Sermon: Shabbat Ci Tetzei – Were you a decent person in business?

Written by Writings & Sermons by others — 4 September 2017

Before July 2007 going into a pub or club in Britain used to mean coming out with your clothes smelling of second hand smoke.   That was in the days before smoking was banned in enclosed public places as it became more and more apparent that passive smoking was not only unpleasant but also meant that you took in sufficient noxious chemicals to increase your risk of lung cancer by over 25%. [Source Cancer Research UK].


Our Torah portion today, Ci Tetzei is the portion which includes the greatest number of Mitzvot, the commandments or duties which make you an active Jew.  There are 74 of them.  More than a tenth of all of those in the Torah.  On the surface, many seem to deal with an ancient society very different to our modern technologically supported way of living – they speak of wandering oxen, millstones held on pledge against a loan, housing very different to ours.


But the Jewish principle is that Torah must always be interpreted to bring its values to our day.  So, for a Jew these mitzvot give us guidance for how to behave today, they are not to be read as an archaic guide to the principles of our spiritual ancestors.   Deuteronomy 22:8 says “When you build a new house, then you shall make a parapet for your roof, that you should not bring any blood upon your house, if any man falls from there.”  This mitzvah does not disappear into irrelevance if you don’t have a flat roof on your house, not a set of stairs to get up there!  Rather it is an easy act of interpretation to go from there to a general responsibility to prevent danger to other people when you can – and from that comes a Jewish duty not to make other people breath smoke from your tobacco consumption.   That indoor smoking ban is anticipated in the Torah!  (Rabbi Melanie Aron, WUPJ Torah from Around the World 01/09/17)


Many of those 74 Mitzvot deal with how we trade with each other, our behaviour in business.  Again, many of them seem archaic, dealing with a society of subsistence farmers, trading amongst family and tribe.   We are commanded to lend without interest to people we are in relationship with, we are commanded to collect debts with consideration for the dignity of the person from whom we are collecting “ When you lend your brother anything, you shall not go into his house to fetch his pledge. You shall stand outside, and the man to whom you lend shall bring out the pledge outside to you.” (Deuteronomy 24:10-11).  We are commanded to pay day labourers immediately their day’s work is finished.  We are commanded to ensure that field labourers can eat while they work – letting them eat some of the produce of the field they are harvesting. (Deuteronomy 23:25).  We are commanded to leave a little of our produce for the destitute and the stranger to gather. (Deuteronomy 24:19)   We are commanded not to bring the gains of illicit earnings into contributions for religious life – “Do not bring your earnings from a harlot into God’s house in payment for a pledge you have made.” (Deuteronomy 23:19).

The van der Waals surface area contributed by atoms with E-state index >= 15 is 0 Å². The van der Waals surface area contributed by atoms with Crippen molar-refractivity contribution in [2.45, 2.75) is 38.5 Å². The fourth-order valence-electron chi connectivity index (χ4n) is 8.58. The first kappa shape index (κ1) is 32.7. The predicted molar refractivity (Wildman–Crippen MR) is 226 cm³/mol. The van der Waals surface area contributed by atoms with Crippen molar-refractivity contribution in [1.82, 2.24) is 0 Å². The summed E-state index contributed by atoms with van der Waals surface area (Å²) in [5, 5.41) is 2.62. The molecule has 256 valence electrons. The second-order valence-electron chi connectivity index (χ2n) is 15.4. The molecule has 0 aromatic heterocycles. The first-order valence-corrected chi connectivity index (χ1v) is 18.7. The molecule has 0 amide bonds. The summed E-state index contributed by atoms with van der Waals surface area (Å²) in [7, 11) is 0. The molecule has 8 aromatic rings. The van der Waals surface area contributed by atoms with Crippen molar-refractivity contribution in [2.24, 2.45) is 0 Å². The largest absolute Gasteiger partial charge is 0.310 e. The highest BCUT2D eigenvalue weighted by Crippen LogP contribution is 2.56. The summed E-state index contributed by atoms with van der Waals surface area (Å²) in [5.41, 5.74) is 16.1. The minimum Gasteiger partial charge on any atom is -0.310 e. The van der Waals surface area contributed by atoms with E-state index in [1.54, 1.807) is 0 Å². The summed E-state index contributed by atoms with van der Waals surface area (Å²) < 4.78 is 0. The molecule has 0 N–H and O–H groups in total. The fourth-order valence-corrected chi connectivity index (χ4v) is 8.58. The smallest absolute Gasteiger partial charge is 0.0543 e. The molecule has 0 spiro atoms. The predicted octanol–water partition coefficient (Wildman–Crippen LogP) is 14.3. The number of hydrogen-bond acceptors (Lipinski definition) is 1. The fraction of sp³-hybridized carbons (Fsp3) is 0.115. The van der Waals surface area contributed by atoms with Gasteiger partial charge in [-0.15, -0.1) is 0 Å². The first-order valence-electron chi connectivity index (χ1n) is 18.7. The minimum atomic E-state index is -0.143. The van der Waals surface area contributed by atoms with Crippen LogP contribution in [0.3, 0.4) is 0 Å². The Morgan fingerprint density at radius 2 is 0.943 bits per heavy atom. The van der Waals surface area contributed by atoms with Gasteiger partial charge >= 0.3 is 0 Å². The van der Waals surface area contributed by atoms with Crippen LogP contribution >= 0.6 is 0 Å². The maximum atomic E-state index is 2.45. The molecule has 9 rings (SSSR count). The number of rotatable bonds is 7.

They may seem archaic but in their very simplicity the principles of how we do business are eminently interpretable. From them comes a Jewish principle that the way a person does business is the essence of who they are and what they have been in this world.  Rabbi Ilai said that a person shows his quality in three ways, b’choso, b’chiso, b’chasoB’choso is “by his cup”, presumably meaning the way that he deals with alcoholic drink, b’chiso is “by his purse”, meaning the way he uses and values money, b’chaso is “by his anger”, meaning his disposition and temperament. (Talmud Eiruvin 65b)

This is of course a play on words but, as Rabbi Richard Hirsch, past President of the World Union for Progressive Judaism wrote, our most significant religious actions might seem from the outside to be just part of day to day behaviour.  He writes “This can be done best not in the comparatively rare moments of prayer or communion with God on important holidays …. but in the daily relations with his fellow men” such as through our behaviour in business. (Richard Hirsch, The Way of the Upright, New York:  UAHC, 1973. P64)


Maimonides in the eleventh Century wrote that a “Talmid Chacham” – a wise student is not known only by their intellect but most importantly by the integrity of their business dealings – “His yes is to be yes and his no, no; he forces himself to be exact in calculations when paying but is willing to be lenient when others are his debtors….he keeps his obligations in commerce, even where the law allows him to retract, so that his word is his bond…he is careful not deprive his neighbour of his livelihood or cause hardship and anguish to others.” (Mishneh Torah, Hilchot Deot 5:13).